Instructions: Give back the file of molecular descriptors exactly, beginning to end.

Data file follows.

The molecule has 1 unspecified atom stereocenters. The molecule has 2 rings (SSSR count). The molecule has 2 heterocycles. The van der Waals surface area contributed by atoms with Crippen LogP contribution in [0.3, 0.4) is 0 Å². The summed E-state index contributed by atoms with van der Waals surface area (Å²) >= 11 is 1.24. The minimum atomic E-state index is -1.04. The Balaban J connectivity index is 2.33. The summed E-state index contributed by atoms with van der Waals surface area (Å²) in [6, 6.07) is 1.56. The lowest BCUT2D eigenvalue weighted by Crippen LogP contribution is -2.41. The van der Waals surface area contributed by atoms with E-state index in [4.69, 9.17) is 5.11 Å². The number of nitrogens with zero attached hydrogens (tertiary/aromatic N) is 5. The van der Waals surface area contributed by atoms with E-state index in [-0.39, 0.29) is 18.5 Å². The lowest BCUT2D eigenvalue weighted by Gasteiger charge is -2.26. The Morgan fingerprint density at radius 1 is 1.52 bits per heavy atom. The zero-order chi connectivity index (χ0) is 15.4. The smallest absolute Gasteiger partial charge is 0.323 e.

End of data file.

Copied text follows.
The molecule has 1 unspecified atom stereocenters. The molecule has 2 rings (SSSR count). The molecule has 2 heterocycles. The van der Waals surface area contributed by atoms with Crippen LogP contribution in [0.3, 0.4) is 0 Å². The summed E-state index contributed by atoms with van der Waals surface area (Å²) >= 11 is 1.24. The minimum atomic E-state index is -1.04. The Balaban J connectivity index is 2.33. The summed E-state index contributed by atoms with van der Waals surface area (Å²) in [6, 6.07) is 1.56. The lowest BCUT2D eigenvalue weighted by Crippen LogP contribution is -2.41. The van der Waals surface area contributed by atoms with E-state index in [4.69, 9.17) is 5.11 Å². The number of nitrogens with zero attached hydrogens (tertiary/aromatic N) is 5. The van der Waals surface area contributed by atoms with E-state index in [-0.39, 0.29) is 18.5 Å². The lowest BCUT2D eigenvalue weighted by Gasteiger charge is -2.26. The Morgan fingerprint density at radius 1 is 1.52 bits per heavy atom. The zero-order chi connectivity index (χ0) is 15.4. The smallest absolute Gasteiger partial charge is 0.323 e.